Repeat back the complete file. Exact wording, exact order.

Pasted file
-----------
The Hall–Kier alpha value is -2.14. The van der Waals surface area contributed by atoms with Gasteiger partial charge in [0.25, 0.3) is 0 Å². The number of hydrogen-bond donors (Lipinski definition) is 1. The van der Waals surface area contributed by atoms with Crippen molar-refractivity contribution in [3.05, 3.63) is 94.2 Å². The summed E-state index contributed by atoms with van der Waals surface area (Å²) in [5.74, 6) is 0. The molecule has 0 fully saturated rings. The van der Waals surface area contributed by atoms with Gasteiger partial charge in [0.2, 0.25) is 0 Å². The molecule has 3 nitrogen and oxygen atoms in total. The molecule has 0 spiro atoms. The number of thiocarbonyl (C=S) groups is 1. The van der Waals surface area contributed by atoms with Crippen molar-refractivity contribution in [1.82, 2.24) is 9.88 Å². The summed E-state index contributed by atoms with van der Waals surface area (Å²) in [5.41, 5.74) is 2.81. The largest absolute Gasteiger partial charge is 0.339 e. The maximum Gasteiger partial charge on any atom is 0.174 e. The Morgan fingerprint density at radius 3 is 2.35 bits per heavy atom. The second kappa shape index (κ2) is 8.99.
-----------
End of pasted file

The Hall–Kier alpha value is -2.14. The van der Waals surface area contributed by atoms with Gasteiger partial charge in [0.25, 0.3) is 0 Å². The number of hydrogen-bond donors (Lipinski definition) is 1. The van der Waals surface area contributed by atoms with Crippen molar-refractivity contribution in [3.05, 3.63) is 94.2 Å². The summed E-state index contributed by atoms with van der Waals surface area (Å²) in [5.74, 6) is 0. The molecule has 0 fully saturated rings. The van der Waals surface area contributed by atoms with Gasteiger partial charge in [0.2, 0.25) is 0 Å². The molecule has 3 nitrogen and oxygen atoms in total. The molecule has 0 spiro atoms. The number of thiocarbonyl (C=S) groups is 1. The van der Waals surface area contributed by atoms with Crippen molar-refractivity contribution in [1.82, 2.24) is 9.88 Å². The summed E-state index contributed by atoms with van der Waals surface area (Å²) in [5.41, 5.74) is 2.81. The largest absolute Gasteiger partial charge is 0.339 e. The maximum Gasteiger partial charge on any atom is 0.174 e. The Morgan fingerprint density at radius 3 is 2.35 bits per heavy atom. The second kappa shape index (κ2) is 8.99.